Marcus Webb, former global editor-in-chief of Time Out, which has over 10 million followers on Twitter, on how to turn 140 characters into charity cash.
DO post as much as you can
Unlike Facebook – whose algorithm will mask your content if it’s not being interacted with – Twitter is largely chronological so the more you post the more likely you’ll be seen.
DON’T forget the picture
Posts with images are much more prominent in your timeline and get increased retweets, likes and clicks.
DO consider using a Twitter management tool
Platforms such as Hootsuite – who offer non profit organisations up to 50% discount on social media solutions – can help you schedule posts so you can plan a week’s worth of Twitter action by Monday lunchtime and then forget about it. They also track mentions, interactions, tweets, lists and more so you can see what’s working.
DON’T buy followers
It’s not cool to pay people to come to your party and it’s exactly the same when it comes to spending cash to have hundreds of egg-iconed dummy accounts follow you on Twitter to make you look popular. People will see through it and you’ll look daft and undermine your cause.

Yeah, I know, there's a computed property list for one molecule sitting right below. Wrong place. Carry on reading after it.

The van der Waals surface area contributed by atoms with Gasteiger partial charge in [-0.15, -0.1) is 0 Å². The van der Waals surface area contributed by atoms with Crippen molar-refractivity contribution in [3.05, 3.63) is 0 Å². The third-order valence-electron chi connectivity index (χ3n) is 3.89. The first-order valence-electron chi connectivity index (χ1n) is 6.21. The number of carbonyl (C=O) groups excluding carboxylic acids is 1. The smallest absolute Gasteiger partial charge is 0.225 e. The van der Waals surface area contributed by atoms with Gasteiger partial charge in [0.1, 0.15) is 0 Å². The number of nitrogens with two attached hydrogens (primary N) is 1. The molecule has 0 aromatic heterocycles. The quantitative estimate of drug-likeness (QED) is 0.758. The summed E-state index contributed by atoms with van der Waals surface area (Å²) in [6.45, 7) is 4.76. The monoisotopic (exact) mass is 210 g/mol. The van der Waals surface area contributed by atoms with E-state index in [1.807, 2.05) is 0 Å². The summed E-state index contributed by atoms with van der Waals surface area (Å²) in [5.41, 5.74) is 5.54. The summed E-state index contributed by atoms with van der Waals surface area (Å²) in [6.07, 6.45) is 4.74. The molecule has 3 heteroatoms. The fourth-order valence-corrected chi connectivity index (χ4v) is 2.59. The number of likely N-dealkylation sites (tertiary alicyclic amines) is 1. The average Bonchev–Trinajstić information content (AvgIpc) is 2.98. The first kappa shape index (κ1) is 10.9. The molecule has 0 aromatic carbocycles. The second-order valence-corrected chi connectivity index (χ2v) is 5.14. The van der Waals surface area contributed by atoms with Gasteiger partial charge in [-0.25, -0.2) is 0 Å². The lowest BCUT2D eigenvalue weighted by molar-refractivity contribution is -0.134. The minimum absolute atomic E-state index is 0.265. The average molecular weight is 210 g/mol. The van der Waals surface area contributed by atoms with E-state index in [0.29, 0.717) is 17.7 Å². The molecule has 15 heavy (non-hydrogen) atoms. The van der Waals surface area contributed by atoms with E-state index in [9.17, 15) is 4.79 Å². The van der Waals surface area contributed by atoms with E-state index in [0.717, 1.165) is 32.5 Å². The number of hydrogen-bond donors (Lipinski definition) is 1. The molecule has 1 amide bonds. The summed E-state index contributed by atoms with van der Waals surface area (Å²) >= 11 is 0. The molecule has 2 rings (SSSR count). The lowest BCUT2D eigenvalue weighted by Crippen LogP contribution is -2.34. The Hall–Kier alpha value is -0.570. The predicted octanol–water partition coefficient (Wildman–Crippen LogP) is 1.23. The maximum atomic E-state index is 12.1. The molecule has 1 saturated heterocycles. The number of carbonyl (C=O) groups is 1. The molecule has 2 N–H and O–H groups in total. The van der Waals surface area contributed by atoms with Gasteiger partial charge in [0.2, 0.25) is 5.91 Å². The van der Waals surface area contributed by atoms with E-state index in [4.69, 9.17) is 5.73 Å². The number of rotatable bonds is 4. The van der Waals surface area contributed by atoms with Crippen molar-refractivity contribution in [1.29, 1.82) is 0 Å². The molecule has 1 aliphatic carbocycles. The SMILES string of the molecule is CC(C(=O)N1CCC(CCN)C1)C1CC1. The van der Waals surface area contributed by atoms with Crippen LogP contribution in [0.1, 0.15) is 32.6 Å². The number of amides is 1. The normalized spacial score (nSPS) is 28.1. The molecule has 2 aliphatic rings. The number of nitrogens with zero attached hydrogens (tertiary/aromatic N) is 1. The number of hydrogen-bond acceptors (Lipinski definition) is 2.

DO involve businesses
Most major companies have social feeds they need to fill. So it might be a good idea to team up on a campaign. It can be as simple as asking some businesses to donate prizes to give away at fundraising events. Then when you publicise the events on Twitter, you namecheck the businesses – who will promptly spread their message to all their followers.
DON’T expect a retweet from the Twitterati
It’s unlikely that Beyoncé is going to bounce your appeal on to the Beyhive, no matter how many times you try. You can however work your way up the chain. Start with vocal supporters or patrons of your charity who may well retweet, and others are more likely to follow suit if it comes from them.
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